Fred A. Bernstein | Essays

More Is Less

The endangered house next to the Cooper Square Hotel

New York City officials have to decide whether to stop the demolition of a small, brick house in the East Village. The Federal style house, which has stood at 35 Cooper Square since 1825, is scheduled to be replaced with a new building. Preservationists, under the gun, have been combing through records of the building’s past to build the case for saving it — as an important artifact of nineteenth century Manhattan.

But there’s a reason to save the building that has nothing to do with its past, and everything to do with the present.

The house is all that stands between two angled, glass-and-steel buildings (one of them, Thom Mayne's academic building for the Cooper Union, a masterpiece of contemporary architecture). Those buildings wouldn't be the same without their modest, gable-roofed companion.

Contemporary buildings feed on historical context. When that context is removed, even the best of the new buildings fall flat.

Picture (or, if you're in New York, visit) West 19th Street, between 11th Avenue and the Hudson River.

On the north side of the street is Jean Nouvel’s "vision-machine" —  a 19-story apartment building covered in thousands of tilted glass panels. On the south side is Frank Gehry’s IAC building, the wavy, iceberg-like apparition. That’s already a lot of star-chitecture for one block. But next to the Gehry building, Shigeru Ban’s Metal Shutter House offers a touch of the Japanese industrial aesthetic, circa 2010. Next door is Annabelle Selldorf's shiny 520 West Chelsea, seen as a wall of unadorned strip windows.

Look southwest from the middle of the block, and you could be in Dubai or, worse, a contemporary architecture theme park in Las Vegas. The new buildings have crowded out context — the layering that makes New York, New York.

Just a few blocks east, the same effect — call it too much of a good thing — is even more pronounced. Della Valle and Bernheimer, a young Brooklyn firm, designed an angled, black-and-white glass building at 459 West 18th. At almost the same moment, Audrey Matlock's Chelsea Modern rose next door at 447 West 18th, its facade a flat mix of blue and white windows.

In fact, either building, bracketed by older, masonry buildings, would have provided a welcome jolt of modernism. Together, they appear to be competing for dominance, a fight neither can win. There’s a similar problem in the West Village, where Asymptote's terrific building at 166 Perry Street abuts Richard Meier's 176 Perry Street, looking like an annex. (Despite Asymptote's ingenuity, there are only so many ways to utilize white glass.) It doesn't help that Meier himself added a third glass tower to the original pair of buildings. Two Meiers is company; three's a housing project.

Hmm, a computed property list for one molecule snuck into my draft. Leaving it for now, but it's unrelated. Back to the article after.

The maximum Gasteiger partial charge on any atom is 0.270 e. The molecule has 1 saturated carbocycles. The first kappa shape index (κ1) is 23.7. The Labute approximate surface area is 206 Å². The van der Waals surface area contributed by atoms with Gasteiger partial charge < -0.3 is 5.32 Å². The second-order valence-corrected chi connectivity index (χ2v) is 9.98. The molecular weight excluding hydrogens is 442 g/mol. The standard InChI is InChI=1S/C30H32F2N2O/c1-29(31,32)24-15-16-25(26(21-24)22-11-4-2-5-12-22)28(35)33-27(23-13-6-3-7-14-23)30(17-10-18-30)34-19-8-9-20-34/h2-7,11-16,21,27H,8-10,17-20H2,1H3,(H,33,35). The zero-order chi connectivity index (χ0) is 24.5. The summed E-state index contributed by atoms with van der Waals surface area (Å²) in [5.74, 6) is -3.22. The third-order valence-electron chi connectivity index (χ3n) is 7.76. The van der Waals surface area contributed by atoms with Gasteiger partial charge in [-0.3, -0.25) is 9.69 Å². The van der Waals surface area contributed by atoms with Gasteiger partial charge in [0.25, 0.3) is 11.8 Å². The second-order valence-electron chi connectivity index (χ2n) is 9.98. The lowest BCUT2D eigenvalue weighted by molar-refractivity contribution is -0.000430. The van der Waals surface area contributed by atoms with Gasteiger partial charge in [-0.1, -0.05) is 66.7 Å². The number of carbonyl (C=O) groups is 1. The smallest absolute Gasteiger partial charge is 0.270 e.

The Jean Nouvel building reflected in Frank Gehry"s building 

“The shock of the new,” it turns out, is only a pleasant shock when there is old to measure it against. Even Mies van der Rohe, whose Seagram Building has been seriously diminished by the imitators that flank it up and down Park Avenue, would have to agree that sometimes “more is less.”

Frank Gehry’s Guggenheim Bilbao, considered the greatest building of the late 20th century, works because it is glimpsed at the end of a narrow city street, crowded with art nouveau facades. In a less urban, less urbane, setting, it might have been seen as an oddity. (Gehry shouldn’t take offense at this; context has always been important in his work.) One of the great strengths of his latest building — the residential tower at 8 Spruce Street — is that it plays off against the 1919 Woolworth Building: equally daring in its own right, and now part of an accretion of styles over time.

As for the original Guggenheim Museum, by Frank Lloyd Wright: Its power comes from the placement of its arcs against New York’s right angles (both the street grid and the window grids of the adjacent buildings). Compare the Guggenheim to another curvy engineering marvel, the Trylon and Perisphere of the 1939 New York World's Fair. The difference between a masterpiece and a passing fancy, it turns out, is largely whether one is placed in a city, or stranded in a sea of equally experimental buildings.

At the Shanghai World Expo last summer, there were probably 20 buildings as interesting, in terms of form and surface, as work by Nouvel, Gehry, and Zaha Hadid, and every one of them has been torn down. There hasn't been a peep from the architecture world because the buildings, set not on city streets but behind fairground turnstiles, were always considered "installations" — not “real” buildings.

New buildings depend on context if they're to be become architecture, not just site-specific artworks competing for attention in an architectural petting zoo. Greg Pasquarelli, a principal of SHoP, one of the busiest firms in the city, recently described his firm's idea of contextual design: “Making sure that the building looks nothing like the buildings around it.” He was referring to his penchant for placing new buildings among the old, but what about ensuring that old buildings remain among the new?